October 2002

Tuples Defined Rigorously

For most of my career I've been very suspicious of dynamic data representations. After all, what's the point of having a compiler if it isn't provided with enough information about the shape of the data being manipulated to tell you when your code is going wrong. However, that really only works for data created and consumed within a single application. In the mid-90s, every C++ framework worth its salt had a huge bunch of code dedicated to turning arbitrary C++ objects into something that could be serialized and regenerated as objects later; and in fact that's about as far as most people got with CORBA before giving up.

But most objects in a C++ program, if they're objects at all, simply don't need to be serialized. The ones that do have disparate needs, and special cases abound. The approach I've found most flexible and least intrusive is to provide ZTuple. In this context a tuple is isomorphic to a LISP a-list, Python or Cocoa dictionary, Perl or Ruby Hash or to a Java Map. It's simply a list of name/value pairs, where values can be primitives (strings, numbers, raw bytes etc), tuples or lists of values.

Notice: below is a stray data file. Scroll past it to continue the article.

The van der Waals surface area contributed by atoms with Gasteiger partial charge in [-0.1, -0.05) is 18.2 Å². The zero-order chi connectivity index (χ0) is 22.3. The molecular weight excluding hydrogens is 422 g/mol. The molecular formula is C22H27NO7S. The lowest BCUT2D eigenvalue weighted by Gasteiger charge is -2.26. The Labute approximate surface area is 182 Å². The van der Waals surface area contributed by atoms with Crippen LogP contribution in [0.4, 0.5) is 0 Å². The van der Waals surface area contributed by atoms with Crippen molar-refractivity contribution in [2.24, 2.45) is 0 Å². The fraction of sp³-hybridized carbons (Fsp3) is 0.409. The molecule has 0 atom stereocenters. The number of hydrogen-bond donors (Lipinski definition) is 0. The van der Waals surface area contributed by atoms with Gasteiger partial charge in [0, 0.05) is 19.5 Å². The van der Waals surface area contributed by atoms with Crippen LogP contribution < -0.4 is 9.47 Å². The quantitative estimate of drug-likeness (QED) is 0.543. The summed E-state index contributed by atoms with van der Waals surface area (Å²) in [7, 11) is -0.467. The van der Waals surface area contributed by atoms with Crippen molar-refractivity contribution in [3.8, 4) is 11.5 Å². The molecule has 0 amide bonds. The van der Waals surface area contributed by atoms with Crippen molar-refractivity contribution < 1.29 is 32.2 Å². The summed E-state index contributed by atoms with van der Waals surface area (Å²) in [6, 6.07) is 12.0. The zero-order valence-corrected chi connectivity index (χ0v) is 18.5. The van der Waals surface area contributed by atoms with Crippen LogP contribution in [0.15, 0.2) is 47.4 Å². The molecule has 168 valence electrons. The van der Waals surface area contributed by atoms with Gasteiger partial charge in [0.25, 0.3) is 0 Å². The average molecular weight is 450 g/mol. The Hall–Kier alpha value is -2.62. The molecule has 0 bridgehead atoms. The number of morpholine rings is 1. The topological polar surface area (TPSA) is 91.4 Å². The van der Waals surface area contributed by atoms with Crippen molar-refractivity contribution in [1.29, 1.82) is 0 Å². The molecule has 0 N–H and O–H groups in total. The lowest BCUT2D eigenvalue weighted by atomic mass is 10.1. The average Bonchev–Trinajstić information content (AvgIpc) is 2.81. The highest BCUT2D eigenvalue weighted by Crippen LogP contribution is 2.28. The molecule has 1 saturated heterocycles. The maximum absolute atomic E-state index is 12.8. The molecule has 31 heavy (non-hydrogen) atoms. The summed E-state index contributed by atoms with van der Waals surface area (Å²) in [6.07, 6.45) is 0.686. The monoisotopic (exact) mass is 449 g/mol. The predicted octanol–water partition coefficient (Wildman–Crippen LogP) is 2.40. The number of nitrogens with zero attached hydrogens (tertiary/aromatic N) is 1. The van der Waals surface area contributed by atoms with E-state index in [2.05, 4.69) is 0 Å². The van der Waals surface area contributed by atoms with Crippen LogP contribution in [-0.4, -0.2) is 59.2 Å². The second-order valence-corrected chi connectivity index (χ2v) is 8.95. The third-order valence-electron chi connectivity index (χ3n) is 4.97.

ZooLib provides a suite of facilities that read and write tuples to binary streams, generate and parse a well-defined and easy to read text format, and that can read and write appropriate data formats as tuples.

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